Mar 17, 2013 JoAnn rated it 2 of 5 stars
Shelves: 2013
I enjoyed this one until the end. I don't believe MacDonald gave the poor girl equal opportunity to repent and change as he did the princess. The unequal treatment of rich and poor suggests poor people are not as valuable as are the rich.
Lisa Rathbun
I love this book! At one point when reading this for the first time, I felt so convicted that I had to stop and confess sin to the Lord. My favorite of MacDonald's.
My first MacDonald - won't be the last. A prime example of beautiful children's literature.
My favorite novella.
Anne Hawn Smith
George MacDonald is one of my favorite authors. I love his imagination and his ability to tell a story that feels like a folk tale which has come down through the ages.

This tale is about two little girls, one a spoiled princess, and one a vain and selfish shepherdess. The Wise Woman steals them from their homes and attempts to teach them what their neglectful parents have not. While some would call the tale moralizing, it is totally appropriate for today's parents and children. Just about every...more
Here's a summary that I found (since I haven't read it in several years...)

There are two girls born: Rosamond, the daughter of a King and a Queen, takes it for granted that she is something special. As Rosamond grows up, she becomes worse, for she never tries to grow better. She becomes more and more peevish and fretful every day. The other girl born is called Agnes. Her parents are poor shepherds but still consider Agnes extraordinary.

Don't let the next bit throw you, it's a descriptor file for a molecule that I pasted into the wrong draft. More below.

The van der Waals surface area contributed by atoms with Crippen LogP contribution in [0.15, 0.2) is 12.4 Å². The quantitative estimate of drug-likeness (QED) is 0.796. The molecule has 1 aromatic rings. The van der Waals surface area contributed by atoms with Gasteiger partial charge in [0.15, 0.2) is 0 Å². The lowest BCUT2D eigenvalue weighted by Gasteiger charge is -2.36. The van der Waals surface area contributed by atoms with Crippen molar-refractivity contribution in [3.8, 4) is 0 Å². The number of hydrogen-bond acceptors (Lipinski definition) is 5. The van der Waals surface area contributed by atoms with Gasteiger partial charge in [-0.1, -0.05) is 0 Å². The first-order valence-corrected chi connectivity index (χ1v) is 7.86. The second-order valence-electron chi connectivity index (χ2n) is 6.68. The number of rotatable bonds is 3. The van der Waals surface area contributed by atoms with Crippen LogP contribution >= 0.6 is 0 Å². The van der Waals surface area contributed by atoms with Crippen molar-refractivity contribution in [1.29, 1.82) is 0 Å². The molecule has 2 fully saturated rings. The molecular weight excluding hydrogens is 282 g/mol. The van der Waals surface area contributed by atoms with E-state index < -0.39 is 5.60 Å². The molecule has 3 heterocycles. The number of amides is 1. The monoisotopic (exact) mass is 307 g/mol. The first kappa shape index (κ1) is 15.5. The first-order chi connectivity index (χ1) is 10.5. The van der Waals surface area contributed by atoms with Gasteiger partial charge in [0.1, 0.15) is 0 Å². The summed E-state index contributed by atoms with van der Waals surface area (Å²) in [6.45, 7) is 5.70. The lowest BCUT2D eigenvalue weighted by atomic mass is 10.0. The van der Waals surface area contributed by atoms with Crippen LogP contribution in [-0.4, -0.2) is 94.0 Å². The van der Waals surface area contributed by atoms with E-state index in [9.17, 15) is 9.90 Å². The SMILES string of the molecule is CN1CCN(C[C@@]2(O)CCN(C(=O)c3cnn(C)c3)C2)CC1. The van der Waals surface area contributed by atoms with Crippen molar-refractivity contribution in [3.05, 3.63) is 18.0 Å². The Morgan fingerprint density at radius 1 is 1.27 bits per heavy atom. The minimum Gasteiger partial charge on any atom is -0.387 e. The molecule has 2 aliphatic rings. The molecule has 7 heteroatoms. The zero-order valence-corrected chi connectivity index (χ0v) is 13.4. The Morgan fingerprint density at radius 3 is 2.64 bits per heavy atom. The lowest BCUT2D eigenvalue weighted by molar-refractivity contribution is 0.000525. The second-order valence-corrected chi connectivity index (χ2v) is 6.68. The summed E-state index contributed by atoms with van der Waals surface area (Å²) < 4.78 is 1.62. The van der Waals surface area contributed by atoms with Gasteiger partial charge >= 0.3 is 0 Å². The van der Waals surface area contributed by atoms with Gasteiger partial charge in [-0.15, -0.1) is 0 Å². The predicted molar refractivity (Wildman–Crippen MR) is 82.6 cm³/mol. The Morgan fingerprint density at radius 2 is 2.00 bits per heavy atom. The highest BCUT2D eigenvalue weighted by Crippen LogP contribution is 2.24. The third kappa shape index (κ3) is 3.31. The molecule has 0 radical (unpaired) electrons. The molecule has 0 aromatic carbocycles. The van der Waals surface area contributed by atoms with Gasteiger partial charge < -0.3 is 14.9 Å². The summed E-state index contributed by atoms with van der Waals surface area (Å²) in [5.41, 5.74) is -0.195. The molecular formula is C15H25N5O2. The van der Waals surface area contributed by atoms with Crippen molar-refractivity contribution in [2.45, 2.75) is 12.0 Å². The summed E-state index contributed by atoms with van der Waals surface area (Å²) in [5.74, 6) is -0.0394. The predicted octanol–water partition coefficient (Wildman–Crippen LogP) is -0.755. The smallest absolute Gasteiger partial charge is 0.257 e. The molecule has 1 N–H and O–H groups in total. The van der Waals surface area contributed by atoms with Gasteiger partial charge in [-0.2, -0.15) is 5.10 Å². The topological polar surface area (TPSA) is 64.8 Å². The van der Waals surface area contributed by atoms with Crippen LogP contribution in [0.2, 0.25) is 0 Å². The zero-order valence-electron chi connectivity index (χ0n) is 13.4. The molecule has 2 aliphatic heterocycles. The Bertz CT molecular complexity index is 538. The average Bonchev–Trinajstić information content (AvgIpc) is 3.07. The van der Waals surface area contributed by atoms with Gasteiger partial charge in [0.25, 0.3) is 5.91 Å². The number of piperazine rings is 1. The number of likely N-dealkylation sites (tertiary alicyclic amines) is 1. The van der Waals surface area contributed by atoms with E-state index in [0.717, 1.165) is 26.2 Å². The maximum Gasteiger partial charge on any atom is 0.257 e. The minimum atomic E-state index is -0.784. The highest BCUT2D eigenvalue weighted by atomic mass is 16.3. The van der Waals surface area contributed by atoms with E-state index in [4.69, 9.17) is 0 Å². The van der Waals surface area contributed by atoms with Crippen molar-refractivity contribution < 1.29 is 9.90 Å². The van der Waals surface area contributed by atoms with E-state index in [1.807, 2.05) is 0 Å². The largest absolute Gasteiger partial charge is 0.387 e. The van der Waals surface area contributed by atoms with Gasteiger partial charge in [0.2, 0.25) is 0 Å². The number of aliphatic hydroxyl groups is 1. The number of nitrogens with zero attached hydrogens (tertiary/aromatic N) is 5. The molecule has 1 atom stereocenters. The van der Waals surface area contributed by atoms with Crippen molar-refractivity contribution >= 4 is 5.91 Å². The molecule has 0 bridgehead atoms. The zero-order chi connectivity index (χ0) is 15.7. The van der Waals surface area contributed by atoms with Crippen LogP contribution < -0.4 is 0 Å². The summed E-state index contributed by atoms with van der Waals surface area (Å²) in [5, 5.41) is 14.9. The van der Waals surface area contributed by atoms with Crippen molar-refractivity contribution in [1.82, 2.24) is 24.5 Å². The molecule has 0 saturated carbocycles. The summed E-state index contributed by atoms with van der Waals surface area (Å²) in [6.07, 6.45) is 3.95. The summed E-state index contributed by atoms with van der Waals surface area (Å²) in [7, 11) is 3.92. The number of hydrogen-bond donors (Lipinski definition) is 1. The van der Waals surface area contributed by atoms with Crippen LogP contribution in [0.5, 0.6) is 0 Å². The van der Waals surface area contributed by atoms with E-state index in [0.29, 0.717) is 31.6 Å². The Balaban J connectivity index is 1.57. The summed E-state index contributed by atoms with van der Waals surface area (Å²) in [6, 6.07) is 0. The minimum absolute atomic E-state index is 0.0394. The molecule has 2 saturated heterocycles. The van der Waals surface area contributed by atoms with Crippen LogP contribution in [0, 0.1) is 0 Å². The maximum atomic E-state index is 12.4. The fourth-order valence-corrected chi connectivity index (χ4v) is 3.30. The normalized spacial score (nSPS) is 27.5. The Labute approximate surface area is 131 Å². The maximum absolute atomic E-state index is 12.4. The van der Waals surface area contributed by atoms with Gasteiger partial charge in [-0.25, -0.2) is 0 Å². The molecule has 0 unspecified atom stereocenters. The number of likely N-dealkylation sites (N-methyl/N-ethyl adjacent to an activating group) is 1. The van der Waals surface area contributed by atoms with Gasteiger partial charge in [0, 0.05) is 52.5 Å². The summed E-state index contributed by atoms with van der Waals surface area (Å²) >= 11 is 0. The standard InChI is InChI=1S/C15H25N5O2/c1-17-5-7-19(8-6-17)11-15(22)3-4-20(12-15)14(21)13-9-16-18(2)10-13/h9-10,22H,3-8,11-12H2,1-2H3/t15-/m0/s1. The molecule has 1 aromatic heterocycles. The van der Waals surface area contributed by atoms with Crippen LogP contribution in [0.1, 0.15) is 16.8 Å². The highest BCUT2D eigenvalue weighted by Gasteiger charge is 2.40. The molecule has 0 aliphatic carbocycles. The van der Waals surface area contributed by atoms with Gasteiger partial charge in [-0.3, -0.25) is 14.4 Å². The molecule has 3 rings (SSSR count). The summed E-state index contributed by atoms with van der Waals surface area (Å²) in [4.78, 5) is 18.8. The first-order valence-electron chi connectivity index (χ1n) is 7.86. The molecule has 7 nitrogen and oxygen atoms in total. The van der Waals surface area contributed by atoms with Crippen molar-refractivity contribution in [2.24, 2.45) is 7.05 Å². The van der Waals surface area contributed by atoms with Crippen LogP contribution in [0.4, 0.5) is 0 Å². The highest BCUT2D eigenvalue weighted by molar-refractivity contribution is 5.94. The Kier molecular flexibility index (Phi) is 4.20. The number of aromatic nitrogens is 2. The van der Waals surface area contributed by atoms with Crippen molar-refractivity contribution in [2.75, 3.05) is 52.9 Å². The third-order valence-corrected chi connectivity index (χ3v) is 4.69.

Those people are not a bit wiser than the King and the Queen...more
Evie Maiolo
I had read this originally in primary school, and this story definitely left an impression on me. Revisiting this book brought back many memories from when I read it as a young girl.

It is a fairytale of two young girls - a princess and a farm girl. Different in circumstance, but both spoilt by their parents, both girls have to learn many lessons about overcoming conceit and weakness of character - guided by a wise woman who tries to show them the path of self awareness and humility.

Not only an...more
Nathan C.
"For there is no fault that does not bring its brothers, and sisters, and cousins to live with it."

In MacDonald's double story, two children are born on the same day--in such different surroundings that one wonders how they could both be the same kind of creature. One is born a princess, and one a humble shepherd's daughter; but they both learn that they are Somebody--and that is their tragedy.

Which is really the worst--to demand other's adoration, or to be content with self-worship? And is ther...more